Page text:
The type of injury suffered by claimants of personal injury compensation can vary widely and the awards made can vary enormously. For the more common type of injury, the legal adviser has a benchmark of previous claim history to refer to, which can help estimate what amount the claimant might receive.
Common injuries at work
More accidents happen at work than anywhere else. The most commonly claimed for are injuries to the ligaments, muscles and the back, from heavy lifting or from repetitive strenuous work. More serious are spinal injuries including slipped discs. Lifting from the wrong starting posture is the commonest cause of back injury from lifting. Frozen shoulder is another one, resulting from repetitive handling of awkward objects,causing loss of mobility and pain. Injuries to the hand and fingers are common. In manual handling environments, the employer should carry out a risk assessment to reduce the likelihood of injury and can refer to The Manual Handling Operations Regulations 1992 Act for the detail. In jobs where operatives use dangerous machinery, the employer must provide protective clothing and goggles if necessary. If loose material is part of the process, or objects or machine parts come loose, it may be that the employer should install a screen or shield. Any operative working dangerous machinery must understand the operating and safety procedures and the employer should ensure regular maintenance is carried out.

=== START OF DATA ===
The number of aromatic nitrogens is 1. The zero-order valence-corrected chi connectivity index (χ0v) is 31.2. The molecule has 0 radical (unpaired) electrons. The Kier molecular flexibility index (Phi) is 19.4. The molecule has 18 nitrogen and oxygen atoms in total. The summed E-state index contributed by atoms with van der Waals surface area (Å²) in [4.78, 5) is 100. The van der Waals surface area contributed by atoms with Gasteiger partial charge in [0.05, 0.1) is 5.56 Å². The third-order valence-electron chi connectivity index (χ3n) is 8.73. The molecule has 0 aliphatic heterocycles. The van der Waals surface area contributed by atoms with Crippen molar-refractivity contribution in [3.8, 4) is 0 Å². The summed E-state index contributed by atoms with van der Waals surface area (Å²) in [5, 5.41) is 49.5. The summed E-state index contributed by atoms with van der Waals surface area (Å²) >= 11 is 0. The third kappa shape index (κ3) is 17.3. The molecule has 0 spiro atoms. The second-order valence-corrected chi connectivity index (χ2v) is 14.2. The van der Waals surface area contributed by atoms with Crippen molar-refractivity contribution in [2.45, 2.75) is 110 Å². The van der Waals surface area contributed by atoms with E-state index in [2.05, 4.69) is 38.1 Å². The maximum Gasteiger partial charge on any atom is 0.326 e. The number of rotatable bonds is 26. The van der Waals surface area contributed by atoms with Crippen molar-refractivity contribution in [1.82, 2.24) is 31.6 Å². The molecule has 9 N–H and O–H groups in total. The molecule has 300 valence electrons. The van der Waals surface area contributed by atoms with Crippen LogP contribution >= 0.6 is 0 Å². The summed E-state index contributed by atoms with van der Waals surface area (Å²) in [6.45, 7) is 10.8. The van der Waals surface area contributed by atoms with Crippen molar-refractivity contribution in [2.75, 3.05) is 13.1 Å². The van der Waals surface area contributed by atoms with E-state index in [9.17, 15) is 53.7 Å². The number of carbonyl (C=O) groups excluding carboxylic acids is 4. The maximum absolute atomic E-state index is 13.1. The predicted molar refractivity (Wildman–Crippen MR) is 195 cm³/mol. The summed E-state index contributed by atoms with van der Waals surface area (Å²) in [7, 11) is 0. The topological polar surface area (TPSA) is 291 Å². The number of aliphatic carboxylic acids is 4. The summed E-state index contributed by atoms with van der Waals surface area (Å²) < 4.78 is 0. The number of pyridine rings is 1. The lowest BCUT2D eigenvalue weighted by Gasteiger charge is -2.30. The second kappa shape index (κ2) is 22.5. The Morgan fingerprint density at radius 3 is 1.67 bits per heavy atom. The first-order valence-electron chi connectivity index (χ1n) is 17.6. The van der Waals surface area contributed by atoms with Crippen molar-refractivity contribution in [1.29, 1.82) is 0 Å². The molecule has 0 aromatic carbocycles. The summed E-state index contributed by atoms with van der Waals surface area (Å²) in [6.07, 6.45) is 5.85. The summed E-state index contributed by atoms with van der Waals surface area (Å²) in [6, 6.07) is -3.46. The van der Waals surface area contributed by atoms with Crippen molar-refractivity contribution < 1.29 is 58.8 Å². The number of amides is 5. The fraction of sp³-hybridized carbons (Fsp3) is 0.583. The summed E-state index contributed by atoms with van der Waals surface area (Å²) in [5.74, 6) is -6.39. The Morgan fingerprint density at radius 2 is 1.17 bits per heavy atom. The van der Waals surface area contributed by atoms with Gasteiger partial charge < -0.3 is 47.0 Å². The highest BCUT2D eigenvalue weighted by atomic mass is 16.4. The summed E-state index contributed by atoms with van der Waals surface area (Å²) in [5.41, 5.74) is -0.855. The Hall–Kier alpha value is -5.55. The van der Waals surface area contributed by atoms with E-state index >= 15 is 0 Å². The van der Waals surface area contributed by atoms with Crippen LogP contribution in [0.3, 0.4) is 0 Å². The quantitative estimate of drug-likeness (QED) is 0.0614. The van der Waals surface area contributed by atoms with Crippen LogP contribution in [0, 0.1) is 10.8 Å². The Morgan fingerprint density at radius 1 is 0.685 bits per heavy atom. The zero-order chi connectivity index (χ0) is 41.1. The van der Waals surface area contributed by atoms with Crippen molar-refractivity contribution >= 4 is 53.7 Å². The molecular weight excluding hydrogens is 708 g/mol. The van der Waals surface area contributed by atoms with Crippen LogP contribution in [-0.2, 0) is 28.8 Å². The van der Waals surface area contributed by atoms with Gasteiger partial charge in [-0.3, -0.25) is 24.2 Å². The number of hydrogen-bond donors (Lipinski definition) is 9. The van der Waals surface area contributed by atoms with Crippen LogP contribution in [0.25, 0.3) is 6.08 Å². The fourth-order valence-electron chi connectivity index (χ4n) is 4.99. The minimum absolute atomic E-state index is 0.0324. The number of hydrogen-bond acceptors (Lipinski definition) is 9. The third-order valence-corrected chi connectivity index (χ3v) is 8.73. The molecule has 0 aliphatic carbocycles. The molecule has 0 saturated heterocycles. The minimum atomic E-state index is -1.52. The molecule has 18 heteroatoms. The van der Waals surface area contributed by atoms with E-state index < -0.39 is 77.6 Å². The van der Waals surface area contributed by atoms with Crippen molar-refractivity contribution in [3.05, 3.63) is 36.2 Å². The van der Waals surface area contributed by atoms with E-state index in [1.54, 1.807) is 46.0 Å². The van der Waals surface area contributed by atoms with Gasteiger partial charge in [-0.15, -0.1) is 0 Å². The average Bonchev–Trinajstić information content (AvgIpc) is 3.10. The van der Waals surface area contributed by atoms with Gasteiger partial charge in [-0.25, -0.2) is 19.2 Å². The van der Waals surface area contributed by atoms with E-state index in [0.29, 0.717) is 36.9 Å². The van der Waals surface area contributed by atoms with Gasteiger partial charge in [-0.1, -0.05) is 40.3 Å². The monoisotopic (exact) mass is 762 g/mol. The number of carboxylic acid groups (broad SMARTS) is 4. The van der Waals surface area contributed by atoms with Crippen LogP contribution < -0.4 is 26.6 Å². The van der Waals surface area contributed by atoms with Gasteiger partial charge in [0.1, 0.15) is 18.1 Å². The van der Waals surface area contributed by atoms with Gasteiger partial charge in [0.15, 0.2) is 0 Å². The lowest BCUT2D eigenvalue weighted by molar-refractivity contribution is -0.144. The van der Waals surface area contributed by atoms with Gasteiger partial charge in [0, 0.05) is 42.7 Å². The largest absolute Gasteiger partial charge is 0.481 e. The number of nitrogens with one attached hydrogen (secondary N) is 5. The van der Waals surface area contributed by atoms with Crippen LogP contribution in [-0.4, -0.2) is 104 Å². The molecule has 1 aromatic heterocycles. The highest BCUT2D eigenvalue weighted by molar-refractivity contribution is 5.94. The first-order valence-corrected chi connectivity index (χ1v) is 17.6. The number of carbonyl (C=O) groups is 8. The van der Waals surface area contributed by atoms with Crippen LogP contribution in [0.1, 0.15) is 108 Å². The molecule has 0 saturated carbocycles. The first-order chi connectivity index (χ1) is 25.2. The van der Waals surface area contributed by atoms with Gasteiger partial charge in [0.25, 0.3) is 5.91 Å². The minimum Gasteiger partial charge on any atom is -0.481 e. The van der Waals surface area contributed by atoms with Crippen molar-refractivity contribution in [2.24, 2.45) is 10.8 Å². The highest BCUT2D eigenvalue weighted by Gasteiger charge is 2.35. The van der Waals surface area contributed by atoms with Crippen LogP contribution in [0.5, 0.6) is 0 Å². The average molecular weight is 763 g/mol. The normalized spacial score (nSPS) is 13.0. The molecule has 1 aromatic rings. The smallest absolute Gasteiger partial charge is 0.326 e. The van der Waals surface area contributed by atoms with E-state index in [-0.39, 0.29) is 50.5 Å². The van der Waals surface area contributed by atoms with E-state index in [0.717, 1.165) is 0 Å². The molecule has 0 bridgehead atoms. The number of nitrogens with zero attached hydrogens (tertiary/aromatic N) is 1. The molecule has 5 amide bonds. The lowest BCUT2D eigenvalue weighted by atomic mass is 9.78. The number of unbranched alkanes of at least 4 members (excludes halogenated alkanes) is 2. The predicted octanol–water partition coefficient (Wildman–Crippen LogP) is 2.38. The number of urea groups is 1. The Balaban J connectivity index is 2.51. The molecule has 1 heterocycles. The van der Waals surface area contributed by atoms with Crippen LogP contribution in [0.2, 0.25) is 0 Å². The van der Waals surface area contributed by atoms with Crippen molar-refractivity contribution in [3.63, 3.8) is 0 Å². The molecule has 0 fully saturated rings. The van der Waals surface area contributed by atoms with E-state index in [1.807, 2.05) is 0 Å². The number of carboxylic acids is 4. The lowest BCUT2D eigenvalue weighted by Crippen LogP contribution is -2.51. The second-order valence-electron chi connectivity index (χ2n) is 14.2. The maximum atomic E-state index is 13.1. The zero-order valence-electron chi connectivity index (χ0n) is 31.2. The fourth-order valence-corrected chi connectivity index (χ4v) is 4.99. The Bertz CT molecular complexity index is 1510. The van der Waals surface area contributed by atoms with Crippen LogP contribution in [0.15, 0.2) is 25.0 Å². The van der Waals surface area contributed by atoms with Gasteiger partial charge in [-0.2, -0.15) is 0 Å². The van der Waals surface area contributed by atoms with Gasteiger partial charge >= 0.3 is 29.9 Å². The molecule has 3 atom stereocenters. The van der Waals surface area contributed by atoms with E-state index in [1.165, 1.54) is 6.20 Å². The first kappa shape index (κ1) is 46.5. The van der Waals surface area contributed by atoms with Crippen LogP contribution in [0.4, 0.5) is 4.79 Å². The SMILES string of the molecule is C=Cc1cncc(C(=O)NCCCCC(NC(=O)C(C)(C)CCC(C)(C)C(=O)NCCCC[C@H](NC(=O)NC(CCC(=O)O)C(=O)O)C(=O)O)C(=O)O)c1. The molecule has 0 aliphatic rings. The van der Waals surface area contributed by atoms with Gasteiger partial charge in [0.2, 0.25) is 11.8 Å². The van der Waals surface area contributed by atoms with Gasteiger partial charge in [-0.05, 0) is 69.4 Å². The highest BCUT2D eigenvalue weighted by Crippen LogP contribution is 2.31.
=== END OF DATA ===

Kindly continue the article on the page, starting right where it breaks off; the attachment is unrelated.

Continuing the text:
For the record
The law requires any organisation with more than ten employees to maintain an Accident Book. Serious industrial injuries must be reported to the Incident Contact Centre at the Health and Safety Executive (HSE). An employer has a statutory duty to protect his employees against unnecessary injury and must provide:
- A safe place to work
- The establishment of safe working procedure
- Adequate supervision, materials and equipment
- Competent staff
Long term damage
Injury to the body resulting from exposure to hazardous conditions over a long period of time includes cancers such as leukaemia, cataracts and deafness. There are other less well known conditions such as vibration white finger, various lung conditions and other forms of repetitive strain injury to tendons and ligaments.
Whilst it is comforting to know that codes of practice and legislation exist to protect us at work, the best strategy to deal with injury is to avoid it. Ideally, we should be safety conscious at all times, towards ourselves and our colleagues at work.
Date Published: January 28, 2013
Author: David Brown